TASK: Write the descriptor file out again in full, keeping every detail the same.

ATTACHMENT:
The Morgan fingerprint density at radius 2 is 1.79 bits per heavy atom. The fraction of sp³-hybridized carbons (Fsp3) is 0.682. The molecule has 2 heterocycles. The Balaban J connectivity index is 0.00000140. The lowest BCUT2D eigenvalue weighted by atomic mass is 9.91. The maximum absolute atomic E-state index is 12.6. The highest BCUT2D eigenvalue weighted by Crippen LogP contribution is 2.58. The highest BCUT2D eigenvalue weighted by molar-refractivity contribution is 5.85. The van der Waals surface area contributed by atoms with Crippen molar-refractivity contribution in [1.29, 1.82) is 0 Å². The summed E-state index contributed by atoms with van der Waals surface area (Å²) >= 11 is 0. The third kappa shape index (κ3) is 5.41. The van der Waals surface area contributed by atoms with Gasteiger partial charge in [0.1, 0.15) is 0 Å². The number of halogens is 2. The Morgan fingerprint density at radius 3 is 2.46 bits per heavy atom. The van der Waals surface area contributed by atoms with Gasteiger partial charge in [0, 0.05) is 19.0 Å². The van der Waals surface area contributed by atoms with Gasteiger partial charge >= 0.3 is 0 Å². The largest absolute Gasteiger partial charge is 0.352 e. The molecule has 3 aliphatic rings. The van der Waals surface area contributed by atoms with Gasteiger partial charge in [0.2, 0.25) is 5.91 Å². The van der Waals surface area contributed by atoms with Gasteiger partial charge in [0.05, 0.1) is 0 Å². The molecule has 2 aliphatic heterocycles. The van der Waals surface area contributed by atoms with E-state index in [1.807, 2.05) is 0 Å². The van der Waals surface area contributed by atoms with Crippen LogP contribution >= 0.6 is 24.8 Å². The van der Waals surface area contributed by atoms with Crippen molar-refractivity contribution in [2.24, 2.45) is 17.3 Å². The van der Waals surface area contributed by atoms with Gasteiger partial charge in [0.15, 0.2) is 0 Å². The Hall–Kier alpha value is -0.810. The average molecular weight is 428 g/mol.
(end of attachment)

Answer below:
The Morgan fingerprint density at radius 2 is 1.79 bits per heavy atom. The fraction of sp³-hybridized carbons (Fsp3) is 0.682. The molecule has 2 heterocycles. The Balaban J connectivity index is 0.00000140. The lowest BCUT2D eigenvalue weighted by atomic mass is 9.91. The maximum absolute atomic E-state index is 12.6. The highest BCUT2D eigenvalue weighted by Crippen LogP contribution is 2.58. The highest BCUT2D eigenvalue weighted by molar-refractivity contribution is 5.85. The van der Waals surface area contributed by atoms with Crippen molar-refractivity contribution in [1.29, 1.82) is 0 Å². The summed E-state index contributed by atoms with van der Waals surface area (Å²) >= 11 is 0. The third kappa shape index (κ3) is 5.41. The van der Waals surface area contributed by atoms with Gasteiger partial charge in [0.1, 0.15) is 0 Å². The number of halogens is 2. The Morgan fingerprint density at radius 3 is 2.46 bits per heavy atom. The van der Waals surface area contributed by atoms with Gasteiger partial charge in [0, 0.05) is 19.0 Å². The van der Waals surface area contributed by atoms with Gasteiger partial charge >= 0.3 is 0 Å². The largest absolute Gasteiger partial charge is 0.352 e. The molecule has 3 aliphatic rings. The van der Waals surface area contributed by atoms with Gasteiger partial charge in [0.2, 0.25) is 5.91 Å². The van der Waals surface area contributed by atoms with Gasteiger partial charge in [0.05, 0.1) is 0 Å². The molecule has 2 aliphatic heterocycles. The van der Waals surface area contributed by atoms with E-state index in [1.807, 2.05) is 0 Å². The van der Waals surface area contributed by atoms with Crippen LogP contribution >= 0.6 is 24.8 Å². The van der Waals surface area contributed by atoms with Crippen molar-refractivity contribution in [2.24, 2.45) is 17.3 Å². The van der Waals surface area contributed by atoms with Gasteiger partial charge in [0.15, 0.2) is 0 Å². The Hall–Kier alpha value is -0.810. The average molecular weight is 428 g/mol.